Escape 21: C’mon, ya gotta make sacrifices to get ahead!
On page 100 of EFE, Becker takes on The Mystery of Sacrifice. I must admit that I learned a lot from Thorstein Veblen about recognizing assumptions and separating them out from research findings. There’s no question that Becker makes loads of assumptions about value in his work. Even his concept of evil is based on a view that he must have about non-evil or good. For him, evil is often measured by the wonton destruction of human life and environmental destruction. His assumption is that human life has intrinsic value and should not be destroyed in the name of an ideology of immortality. The ‘should’ there is the key to understanding Becker’s moral assumption here. In the world of animals, there is a great deal of killing and sometimes for the equivalent of an immortality project. When a wandering male lion challenges the dominant male in a lion pride and kills him, he also kills the cubs so that the females will immediately go into heat and bear his cubs. He instinctively knows that his genes are superior to his defeated foe’s and must therefore be the ones to take the pride into the future. In fact, lions are much more predictable than humans in their behaviour, but not entirely. We often feel that the world is driven by irrationality. I mean how else explain the 1994 Rwandan massacre or what’s happening in Syria today. However, according to Alex Comfort, as Becker points out, “the Freudian revolution in thought…revealed to us that the irrational had structure and so we could begin to understand it.” (p. 101)
For Becker and many others before him, such as Brown and Mumford, to whom he acknowledges an intellectual debt, sacrifice is a barter with the gods. It’s an acknowledgment of the “pitiful finitude and powerlessness of man in the face of the mysterium trememdum of the universe, the immensity of what transcends him and negates his significance.” (p. 101)
Sacrifice, then is not an ‘irrational aberration,’ but a basic human reflex of truth, a correct expiation of natural guilt.
If one feels blocked, immobilized, guilty in a word, the solution is to expiate that guilt and reassert the flow of life by sacrificing life to the gods. The gods give life, but they want the sacrifice of life in return or their gift giving may just dry up. Gift giving must be reciprocal between the gods and us. Now, of course, the expiation of our guilt is a social-political affair. People are quite willing to put up with much tyranny “because of its rewards not only to their stomachs but also to their souls.” (p. 101) Becker writes:
They support tyranny by willingly marching off to war, not only because that reduces the frustration they feel at home toward authority, not only because it enables them to project their hatreds on the enemy, but also because it expiates their guilt. How else explain the parents that we read about during each war who, when told about the tragic death if their son, have expressed regret that they had not more to give? This is the age-old essence of primitive gift giving; it chills us only by the nature of the sacrifice that they make so willingly and by the secondhand god to whom it is offered – the nation-state. But it is not cynical or callous: in guilt one gives with a melting heart and choking tears because one is guilty, one is transcended by the unspeakable majesty and superlativeness of the natural and cultural world, against which one feels realistically humbled; by giving one draws oneself into that power and emerges one’s existence with it.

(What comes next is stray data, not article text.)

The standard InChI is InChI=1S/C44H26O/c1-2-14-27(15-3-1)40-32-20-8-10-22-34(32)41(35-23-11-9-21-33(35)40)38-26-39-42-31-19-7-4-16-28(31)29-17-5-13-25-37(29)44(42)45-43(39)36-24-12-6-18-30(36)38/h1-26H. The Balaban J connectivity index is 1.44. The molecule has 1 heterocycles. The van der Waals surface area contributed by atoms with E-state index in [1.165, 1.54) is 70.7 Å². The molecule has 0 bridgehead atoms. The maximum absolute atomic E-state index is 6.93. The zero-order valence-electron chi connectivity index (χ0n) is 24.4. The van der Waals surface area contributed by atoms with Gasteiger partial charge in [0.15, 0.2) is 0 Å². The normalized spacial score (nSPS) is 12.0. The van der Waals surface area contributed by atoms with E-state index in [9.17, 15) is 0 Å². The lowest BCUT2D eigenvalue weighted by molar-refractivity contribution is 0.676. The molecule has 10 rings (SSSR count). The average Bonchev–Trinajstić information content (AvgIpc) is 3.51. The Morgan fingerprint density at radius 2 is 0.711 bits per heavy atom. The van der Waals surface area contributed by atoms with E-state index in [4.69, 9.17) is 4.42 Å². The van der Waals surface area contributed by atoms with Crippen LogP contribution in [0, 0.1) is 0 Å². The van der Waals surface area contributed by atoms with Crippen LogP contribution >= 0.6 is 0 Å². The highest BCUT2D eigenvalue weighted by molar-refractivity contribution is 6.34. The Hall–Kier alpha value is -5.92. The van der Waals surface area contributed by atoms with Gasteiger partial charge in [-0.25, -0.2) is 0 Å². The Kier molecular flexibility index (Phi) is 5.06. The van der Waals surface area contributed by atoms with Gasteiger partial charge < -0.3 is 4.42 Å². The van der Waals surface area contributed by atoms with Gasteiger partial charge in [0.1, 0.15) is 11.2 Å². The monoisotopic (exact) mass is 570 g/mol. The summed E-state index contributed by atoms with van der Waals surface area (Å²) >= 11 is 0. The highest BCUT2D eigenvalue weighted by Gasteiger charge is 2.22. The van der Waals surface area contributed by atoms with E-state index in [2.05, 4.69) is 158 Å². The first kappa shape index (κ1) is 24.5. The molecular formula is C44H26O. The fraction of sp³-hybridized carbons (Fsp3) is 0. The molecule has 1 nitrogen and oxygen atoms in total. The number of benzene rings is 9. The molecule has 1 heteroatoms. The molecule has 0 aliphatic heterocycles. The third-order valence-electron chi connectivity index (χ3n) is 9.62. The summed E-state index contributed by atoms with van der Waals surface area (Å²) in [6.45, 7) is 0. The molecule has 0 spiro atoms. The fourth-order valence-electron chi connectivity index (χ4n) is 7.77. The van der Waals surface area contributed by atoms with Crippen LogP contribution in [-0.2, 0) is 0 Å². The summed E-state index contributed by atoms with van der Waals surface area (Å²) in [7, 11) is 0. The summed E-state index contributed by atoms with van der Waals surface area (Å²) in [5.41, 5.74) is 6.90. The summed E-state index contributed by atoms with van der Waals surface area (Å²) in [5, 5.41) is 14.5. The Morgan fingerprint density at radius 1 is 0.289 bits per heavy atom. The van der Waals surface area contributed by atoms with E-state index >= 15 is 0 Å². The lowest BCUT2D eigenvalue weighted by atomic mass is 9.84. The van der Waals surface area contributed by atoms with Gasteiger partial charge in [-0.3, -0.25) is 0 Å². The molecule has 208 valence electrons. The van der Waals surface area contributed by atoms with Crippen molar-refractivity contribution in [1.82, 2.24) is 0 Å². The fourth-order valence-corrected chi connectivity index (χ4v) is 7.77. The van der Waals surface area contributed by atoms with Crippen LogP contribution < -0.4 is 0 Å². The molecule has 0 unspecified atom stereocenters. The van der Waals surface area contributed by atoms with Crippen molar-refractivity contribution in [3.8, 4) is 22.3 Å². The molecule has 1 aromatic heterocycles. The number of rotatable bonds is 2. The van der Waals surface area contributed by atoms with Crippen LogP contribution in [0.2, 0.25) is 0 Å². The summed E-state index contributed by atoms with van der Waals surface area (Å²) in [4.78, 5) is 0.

Of course, there may be choking tears and genuine gratitude to the gods for providing us with life, but there is celebration in sacrifice too. A scapegoat, in the original meaning of the word was really a goat over which a ritual was performed so that all the tribe’s uncleanliness and weakness was transferred to the goat which was then killed or run off leaving the village clean.
Men spill blood because it makes their hearts glad and fills out their organisms with a sense of vital power; ceremoniously killing captives is a way of affirming power over life, and therefore over death.
We want to feel as though we have casual control over powerful forces. Becker notes that Detroit car makers sell power and speed –“with their businessman’s realism about the truth of life –“ (p. 102) They knew that to sell cars they would be wasting their time talking about how great their cars were on gas. It’s no coincidence that car ads on TV always show the manufacturer’s car with no other car in sight barreling down a highway, the driver with not a care in the world. Perfect control. The sacrifice in this case may be personal indebtedness but what is more important, having a sense of power driving a special car or living a prosaic, meek, invisible life with nothing obvious to show how great a person you are? We feel guilt for driving an inferior vehicle or getting stuck in traffic unlike those fortunate, strong people in the car ads who apparently never experience traffic jams.
To bring this to an end for today, I think this quote from Becker is appropriate:
…if you kill your enemy, your life is affirmed because it proves that the gods favor you.
Does this analysis make any sense to you in trying to figure out what Harper and the conservatives are doing in Canada? Harper is desperate to know that the gods of capital favour him. He seems to be willing to sacrifice everything for that to happen. Whatever it takes.